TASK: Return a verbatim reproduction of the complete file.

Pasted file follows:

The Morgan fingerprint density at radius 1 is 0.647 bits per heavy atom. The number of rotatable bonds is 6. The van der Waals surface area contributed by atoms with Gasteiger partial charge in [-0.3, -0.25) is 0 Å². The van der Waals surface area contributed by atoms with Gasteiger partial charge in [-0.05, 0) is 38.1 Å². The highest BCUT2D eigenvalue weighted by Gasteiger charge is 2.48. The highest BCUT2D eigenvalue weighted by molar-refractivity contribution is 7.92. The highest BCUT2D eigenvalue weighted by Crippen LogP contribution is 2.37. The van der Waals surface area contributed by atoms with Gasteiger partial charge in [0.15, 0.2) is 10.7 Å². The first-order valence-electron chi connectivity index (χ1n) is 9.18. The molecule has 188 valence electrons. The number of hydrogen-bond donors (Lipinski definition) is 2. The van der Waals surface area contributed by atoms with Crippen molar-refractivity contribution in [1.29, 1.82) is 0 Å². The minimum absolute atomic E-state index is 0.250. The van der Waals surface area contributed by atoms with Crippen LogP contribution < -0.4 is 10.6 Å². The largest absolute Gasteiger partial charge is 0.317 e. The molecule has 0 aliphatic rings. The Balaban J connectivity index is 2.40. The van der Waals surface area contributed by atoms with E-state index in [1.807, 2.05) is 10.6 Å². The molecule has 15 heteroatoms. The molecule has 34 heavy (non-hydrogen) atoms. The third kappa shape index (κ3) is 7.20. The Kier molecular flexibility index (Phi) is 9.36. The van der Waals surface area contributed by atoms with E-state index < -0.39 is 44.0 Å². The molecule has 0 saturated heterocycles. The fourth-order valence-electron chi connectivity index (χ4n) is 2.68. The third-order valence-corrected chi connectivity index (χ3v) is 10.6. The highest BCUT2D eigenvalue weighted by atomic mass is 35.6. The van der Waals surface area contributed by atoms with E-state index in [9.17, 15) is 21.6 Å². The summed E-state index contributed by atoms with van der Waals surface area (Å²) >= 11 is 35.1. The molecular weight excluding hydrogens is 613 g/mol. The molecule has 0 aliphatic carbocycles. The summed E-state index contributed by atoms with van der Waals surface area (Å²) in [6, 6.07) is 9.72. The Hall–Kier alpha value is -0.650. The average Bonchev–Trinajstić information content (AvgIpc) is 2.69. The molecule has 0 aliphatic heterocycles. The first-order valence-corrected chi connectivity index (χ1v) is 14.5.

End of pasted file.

The Morgan fingerprint density at radius 1 is 0.647 bits per heavy atom. The number of rotatable bonds is 6. The van der Waals surface area contributed by atoms with Gasteiger partial charge in [-0.3, -0.25) is 0 Å². The van der Waals surface area contributed by atoms with Gasteiger partial charge in [-0.05, 0) is 38.1 Å². The highest BCUT2D eigenvalue weighted by Gasteiger charge is 2.48. The highest BCUT2D eigenvalue weighted by molar-refractivity contribution is 7.92. The highest BCUT2D eigenvalue weighted by Crippen LogP contribution is 2.37. The van der Waals surface area contributed by atoms with Gasteiger partial charge in [0.15, 0.2) is 10.7 Å². The first-order valence-electron chi connectivity index (χ1n) is 9.18. The molecule has 188 valence electrons. The number of hydrogen-bond donors (Lipinski definition) is 2. The van der Waals surface area contributed by atoms with Crippen molar-refractivity contribution in [1.29, 1.82) is 0 Å². The minimum absolute atomic E-state index is 0.250. The van der Waals surface area contributed by atoms with Crippen LogP contribution < -0.4 is 10.6 Å². The largest absolute Gasteiger partial charge is 0.317 e. The molecule has 0 aliphatic rings. The Balaban J connectivity index is 2.40. The van der Waals surface area contributed by atoms with E-state index in [1.807, 2.05) is 10.6 Å². The molecule has 15 heteroatoms. The molecule has 34 heavy (non-hydrogen) atoms. The third kappa shape index (κ3) is 7.20. The Kier molecular flexibility index (Phi) is 9.36. The van der Waals surface area contributed by atoms with E-state index < -0.39 is 44.0 Å². The molecule has 0 saturated heterocycles. The fourth-order valence-electron chi connectivity index (χ4n) is 2.68. The third-order valence-corrected chi connectivity index (χ3v) is 10.6. The highest BCUT2D eigenvalue weighted by atomic mass is 35.6. The van der Waals surface area contributed by atoms with E-state index in [9.17, 15) is 21.6 Å². The summed E-state index contributed by atoms with van der Waals surface area (Å²) >= 11 is 35.1. The molecular weight excluding hydrogens is 613 g/mol. The molecule has 0 aliphatic carbocycles. The summed E-state index contributed by atoms with van der Waals surface area (Å²) in [6, 6.07) is 9.72. The Hall–Kier alpha value is -0.650. The average Bonchev–Trinajstić information content (AvgIpc) is 2.69. The molecule has 0 aliphatic heterocycles. The first-order valence-corrected chi connectivity index (χ1v) is 14.5.